• They have mastered the art of being emotionally fragile. No matter how carefully you try to find a way to get them to listen, have empathy, or observe themselves, they will find a way to become upset. Then they try to make you feel guilty for upsetting them.

  • In work settings this individual is very difficult to give a performance evaluation to. Almost any effort to talk about doing better work, or getting along better with others, or being more direct in making requests triggers a defensive reaction. A "good" person may say, "Why are you picking on me? I'm not a bad person. Why don't you criticize Sheila? She's worse than I am." Their reaction to your effort to make things better is to make you feel guilty for bringing up the subject of how they might improve.

  • The "good person" cannot distinguish between constructive and destructive criticism. They react to unpleasant feedback as though it is destructive and has a harmful intent. They believe that if you really care for them you will not confront them about their upsetting actions. That is much different from a person with a survivor style who believes that if you care for them you will confront them about their upsetting actions. The consequence is that they learn very little from experience. That is why a "good" person remains at the emotional level of a child throughout life.

  • They feel unloved and unappreciated. Even though you give them lots of love and attention, they experience very little. They are like a person standing under a waterfall yelling "I am thirsty!" Some typical statements: "After all I've done for them..." and "They'll feel sorry when I'm gone."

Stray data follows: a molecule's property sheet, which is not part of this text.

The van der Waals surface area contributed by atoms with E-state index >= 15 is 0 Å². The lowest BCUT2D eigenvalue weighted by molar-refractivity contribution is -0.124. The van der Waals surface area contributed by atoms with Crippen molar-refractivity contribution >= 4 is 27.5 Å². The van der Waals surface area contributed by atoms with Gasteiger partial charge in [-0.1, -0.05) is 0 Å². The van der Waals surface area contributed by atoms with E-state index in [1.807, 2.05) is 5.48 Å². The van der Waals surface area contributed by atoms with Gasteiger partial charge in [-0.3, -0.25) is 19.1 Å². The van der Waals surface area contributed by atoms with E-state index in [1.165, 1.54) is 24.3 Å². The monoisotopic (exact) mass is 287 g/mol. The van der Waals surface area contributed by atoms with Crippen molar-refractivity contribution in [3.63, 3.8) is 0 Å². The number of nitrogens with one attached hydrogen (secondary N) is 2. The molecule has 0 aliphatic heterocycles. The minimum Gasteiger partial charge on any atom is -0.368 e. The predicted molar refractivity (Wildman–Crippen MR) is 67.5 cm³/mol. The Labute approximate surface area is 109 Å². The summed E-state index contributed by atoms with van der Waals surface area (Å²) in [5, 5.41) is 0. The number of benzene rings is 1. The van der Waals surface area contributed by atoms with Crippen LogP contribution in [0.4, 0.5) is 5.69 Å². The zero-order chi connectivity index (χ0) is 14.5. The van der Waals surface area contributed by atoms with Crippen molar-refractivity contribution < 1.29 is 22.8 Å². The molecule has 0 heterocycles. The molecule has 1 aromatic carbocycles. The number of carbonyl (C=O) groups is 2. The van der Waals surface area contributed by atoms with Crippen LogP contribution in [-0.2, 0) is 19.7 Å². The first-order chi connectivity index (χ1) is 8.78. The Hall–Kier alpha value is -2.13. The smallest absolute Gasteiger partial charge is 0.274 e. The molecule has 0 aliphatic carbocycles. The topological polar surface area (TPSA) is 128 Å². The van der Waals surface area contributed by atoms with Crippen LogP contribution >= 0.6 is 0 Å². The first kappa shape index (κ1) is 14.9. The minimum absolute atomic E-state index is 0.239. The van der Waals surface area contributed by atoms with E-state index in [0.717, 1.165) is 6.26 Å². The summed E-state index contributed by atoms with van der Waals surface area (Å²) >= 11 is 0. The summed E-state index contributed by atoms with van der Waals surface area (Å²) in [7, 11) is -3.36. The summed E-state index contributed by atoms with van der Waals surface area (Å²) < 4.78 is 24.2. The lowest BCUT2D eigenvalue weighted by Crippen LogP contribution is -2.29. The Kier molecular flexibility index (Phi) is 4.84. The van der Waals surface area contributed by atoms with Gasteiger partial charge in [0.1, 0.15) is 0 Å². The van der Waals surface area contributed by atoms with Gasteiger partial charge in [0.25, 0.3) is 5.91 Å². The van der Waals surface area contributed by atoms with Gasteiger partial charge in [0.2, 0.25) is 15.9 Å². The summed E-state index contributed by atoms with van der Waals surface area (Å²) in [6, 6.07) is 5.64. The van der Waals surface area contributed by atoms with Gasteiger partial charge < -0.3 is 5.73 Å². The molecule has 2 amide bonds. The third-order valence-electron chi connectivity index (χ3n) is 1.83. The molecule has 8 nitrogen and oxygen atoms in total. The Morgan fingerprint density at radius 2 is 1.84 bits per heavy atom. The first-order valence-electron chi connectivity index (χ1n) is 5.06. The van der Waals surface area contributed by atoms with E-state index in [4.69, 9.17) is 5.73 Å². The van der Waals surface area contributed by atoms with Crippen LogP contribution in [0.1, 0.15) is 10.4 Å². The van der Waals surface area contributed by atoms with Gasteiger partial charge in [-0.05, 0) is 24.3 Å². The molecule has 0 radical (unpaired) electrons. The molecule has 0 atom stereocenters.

• They are self-made martyrs. First they blame you for their suffering, then they forgive you for all the hurt and pain you have caused them. As incredible as it may seem, the "good child" feels emotionally and morally superior to you.

  • Confronting them makes things worse. If you get fed up and confront them about their victim style they will have a victim reaction much worse than you've seen before. They cannot handle a confrontation about what they do because the victim style is the best that they can manage. As with any child, they have almost no capacity for self-observation or for conscious choices about thinking, feeling, or acting in different ways.

Thus it is that the "good child" syndrome undercuts survivor resiliency. There is a serious flaw in their training. A person raised to be a good child is emotionally handicapped outside the structured environment they were raised in. Such a person does not learn from experience, suppresses paradoxical traits, avoids empathy, and has a desynergistic affect on others. Although they mean well, this not a person you want to have in charge of something important.

What To Do